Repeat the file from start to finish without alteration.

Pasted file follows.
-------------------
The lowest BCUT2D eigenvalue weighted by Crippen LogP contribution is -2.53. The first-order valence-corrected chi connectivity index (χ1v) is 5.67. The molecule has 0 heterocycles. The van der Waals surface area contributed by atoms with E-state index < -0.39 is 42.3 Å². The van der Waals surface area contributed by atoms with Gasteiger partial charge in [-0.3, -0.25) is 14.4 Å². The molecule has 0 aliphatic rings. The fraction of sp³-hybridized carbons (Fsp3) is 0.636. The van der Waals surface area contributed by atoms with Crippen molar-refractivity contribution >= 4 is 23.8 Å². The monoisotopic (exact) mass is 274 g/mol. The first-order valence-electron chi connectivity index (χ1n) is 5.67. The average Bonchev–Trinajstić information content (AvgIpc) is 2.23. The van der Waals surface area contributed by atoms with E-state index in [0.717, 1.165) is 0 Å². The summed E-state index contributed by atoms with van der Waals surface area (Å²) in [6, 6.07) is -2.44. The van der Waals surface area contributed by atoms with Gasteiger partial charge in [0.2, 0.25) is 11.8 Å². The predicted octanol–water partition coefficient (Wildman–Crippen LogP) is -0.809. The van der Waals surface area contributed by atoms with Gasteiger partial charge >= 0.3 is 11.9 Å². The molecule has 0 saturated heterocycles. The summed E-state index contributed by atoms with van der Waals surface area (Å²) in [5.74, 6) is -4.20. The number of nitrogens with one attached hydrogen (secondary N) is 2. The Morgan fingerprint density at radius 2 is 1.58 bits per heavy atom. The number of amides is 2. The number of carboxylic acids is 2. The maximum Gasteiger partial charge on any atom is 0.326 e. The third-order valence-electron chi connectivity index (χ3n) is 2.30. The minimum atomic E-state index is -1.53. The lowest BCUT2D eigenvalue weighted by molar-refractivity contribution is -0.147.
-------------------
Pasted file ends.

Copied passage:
The lowest BCUT2D eigenvalue weighted by Crippen LogP contribution is -2.53. The first-order valence-corrected chi connectivity index (χ1v) is 5.67. The molecule has 0 heterocycles. The van der Waals surface area contributed by atoms with E-state index < -0.39 is 42.3 Å². The van der Waals surface area contributed by atoms with Gasteiger partial charge in [-0.3, -0.25) is 14.4 Å². The molecule has 0 aliphatic rings. The fraction of sp³-hybridized carbons (Fsp3) is 0.636. The van der Waals surface area contributed by atoms with Crippen molar-refractivity contribution >= 4 is 23.8 Å². The monoisotopic (exact) mass is 274 g/mol. The first-order valence-electron chi connectivity index (χ1n) is 5.67. The average Bonchev–Trinajstić information content (AvgIpc) is 2.23. The van der Waals surface area contributed by atoms with E-state index in [0.717, 1.165) is 0 Å². The summed E-state index contributed by atoms with van der Waals surface area (Å²) in [6, 6.07) is -2.44. The van der Waals surface area contributed by atoms with Gasteiger partial charge in [0.2, 0.25) is 11.8 Å². The predicted octanol–water partition coefficient (Wildman–Crippen LogP) is -0.809. The van der Waals surface area contributed by atoms with Gasteiger partial charge >= 0.3 is 11.9 Å². The molecule has 0 saturated heterocycles. The summed E-state index contributed by atoms with van der Waals surface area (Å²) in [5.74, 6) is -4.20. The number of nitrogens with one attached hydrogen (secondary N) is 2. The Morgan fingerprint density at radius 2 is 1.58 bits per heavy atom. The number of amides is 2. The number of carboxylic acids is 2. The maximum Gasteiger partial charge on any atom is 0.326 e. The third-order valence-electron chi connectivity index (χ3n) is 2.30. The minimum atomic E-state index is -1.53. The lowest BCUT2D eigenvalue weighted by molar-refractivity contribution is -0.147.